Rice: NATO Won't Be World's Policeman

The expanding NATO (search) alliance can be a bulwark for freedom without playing policeman to the world, Secretary of State Condoleezza Rice (search) said as she neared the end of a European tour that included visits to both old and newer NATO members.

"How NATO's role will evolve, I think, is still an open question, but we need to be open to new roles that NATO might play," Rice said Tuesday. She visits alliance headquarters Wednesday for an informal luncheon with NATO foreign ministers.

Alliance officials said the visit would focus on preparations for a visit by President Bush (search) on Feb. 22, when he will hold a summit with leaders of the other 25 allied nations.

NATO Secretary-General Jaap de Hoop Scheffer wants the meetings to seal a new unity in the trans-Atlantic alliance following bitter divisions over the Iraq war.

The talks are also expected to review NATO's peacekeeping missions in Afghanistan and Kosovo and its efforts to train Iraq's military. De Hoop Scheffer said last month's elections in Iraq — which were widely applauded in Europe — should boost allied efforts to expand its training mission.

Alliance defense ministers are set to discuss expanding both the Afghan and Iraq missions at a long-scheduled meeting Wednesday and Thursday.

NATO has been struggling to persuade governments to commit extra troops to both its missions in Iraq and Afghanistan. In Iraq, the problem has been compounded by the refusal of France, Germany and other nations that opposed the U.S.-led war to send instructors.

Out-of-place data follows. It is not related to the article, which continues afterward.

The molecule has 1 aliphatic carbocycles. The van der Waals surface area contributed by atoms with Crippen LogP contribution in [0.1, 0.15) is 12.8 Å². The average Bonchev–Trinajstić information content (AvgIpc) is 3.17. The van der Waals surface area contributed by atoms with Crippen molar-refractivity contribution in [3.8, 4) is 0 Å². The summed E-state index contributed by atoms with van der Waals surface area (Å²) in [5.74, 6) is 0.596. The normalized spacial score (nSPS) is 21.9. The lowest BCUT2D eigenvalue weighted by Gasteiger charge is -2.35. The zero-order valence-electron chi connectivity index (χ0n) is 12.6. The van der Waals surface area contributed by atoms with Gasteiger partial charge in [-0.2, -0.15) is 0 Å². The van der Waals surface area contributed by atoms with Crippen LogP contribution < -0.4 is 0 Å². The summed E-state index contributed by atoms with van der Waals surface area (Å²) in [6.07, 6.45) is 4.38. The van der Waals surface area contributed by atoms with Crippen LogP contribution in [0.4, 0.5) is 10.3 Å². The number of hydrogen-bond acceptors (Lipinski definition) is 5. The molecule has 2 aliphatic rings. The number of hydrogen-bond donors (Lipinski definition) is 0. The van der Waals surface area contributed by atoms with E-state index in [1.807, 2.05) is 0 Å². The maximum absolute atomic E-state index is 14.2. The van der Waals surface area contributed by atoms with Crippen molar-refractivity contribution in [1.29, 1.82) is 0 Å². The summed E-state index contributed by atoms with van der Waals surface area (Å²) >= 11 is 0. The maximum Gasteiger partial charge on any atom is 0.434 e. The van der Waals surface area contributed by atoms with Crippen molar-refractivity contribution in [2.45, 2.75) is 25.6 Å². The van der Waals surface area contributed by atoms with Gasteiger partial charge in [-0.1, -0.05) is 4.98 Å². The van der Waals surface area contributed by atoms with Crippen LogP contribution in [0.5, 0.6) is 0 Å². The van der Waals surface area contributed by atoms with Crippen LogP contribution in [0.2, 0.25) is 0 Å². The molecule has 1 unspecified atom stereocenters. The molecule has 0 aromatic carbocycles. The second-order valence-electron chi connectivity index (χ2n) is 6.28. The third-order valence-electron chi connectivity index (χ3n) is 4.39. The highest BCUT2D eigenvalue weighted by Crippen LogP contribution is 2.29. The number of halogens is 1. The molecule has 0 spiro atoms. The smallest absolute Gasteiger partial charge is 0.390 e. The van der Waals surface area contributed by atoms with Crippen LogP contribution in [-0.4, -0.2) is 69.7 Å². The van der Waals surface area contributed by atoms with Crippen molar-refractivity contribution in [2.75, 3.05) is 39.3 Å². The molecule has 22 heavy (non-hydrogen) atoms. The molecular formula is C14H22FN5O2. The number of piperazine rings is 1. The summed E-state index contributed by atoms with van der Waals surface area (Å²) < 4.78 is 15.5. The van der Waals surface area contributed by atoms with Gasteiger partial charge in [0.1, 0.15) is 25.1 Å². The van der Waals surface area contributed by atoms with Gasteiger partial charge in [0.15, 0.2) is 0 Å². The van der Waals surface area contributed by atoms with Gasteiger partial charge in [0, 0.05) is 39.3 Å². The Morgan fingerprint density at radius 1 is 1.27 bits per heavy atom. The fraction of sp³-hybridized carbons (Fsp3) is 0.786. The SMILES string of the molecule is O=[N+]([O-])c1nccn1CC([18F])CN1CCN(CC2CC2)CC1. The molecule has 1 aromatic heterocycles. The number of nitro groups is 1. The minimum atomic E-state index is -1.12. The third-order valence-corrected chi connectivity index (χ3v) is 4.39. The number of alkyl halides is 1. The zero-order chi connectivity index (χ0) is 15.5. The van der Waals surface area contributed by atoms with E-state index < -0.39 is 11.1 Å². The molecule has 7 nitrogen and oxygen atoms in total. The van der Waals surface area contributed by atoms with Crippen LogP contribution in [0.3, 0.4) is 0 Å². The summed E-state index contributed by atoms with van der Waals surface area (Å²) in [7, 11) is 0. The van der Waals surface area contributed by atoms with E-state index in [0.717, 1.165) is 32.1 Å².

NATO currently has about 100 troops in Iraq on the training mission.

Rice's visit to NATO is part of an eight-day tour of Europe and the Middle East that included a speech on U.S. foreign policy in Paris.

"I do not think that NATO needs to become the policeman of the world," Rice said in Paris. "I think that would be asking too much of this alliance."

"It is a bulwark for democratic states, and it can therefore play an important role in the spread of democracy and liberty, but we have other means," Rice said at a news conference with French Foreign Minister Michel Barnier.

The trans-Atlantic alliance now includes countries far removed from its Cold War-era roots in Western Europe, and has numerous peacekeeping and military operations around the world.

"NATO has a very important role to play, but we should be very clear that there are many others who need to play these roles as well," Rice said in Paris.

For example, she noted that Brazil is leading the peacekeeping effort in Haiti and that the African Union is willing to help in Sudan.

Rice's first trip abroad as secretary of state concludes Thursday in Luxembourg. She has said that either she or her second-in-command will visit each of the NATO capitals early this year.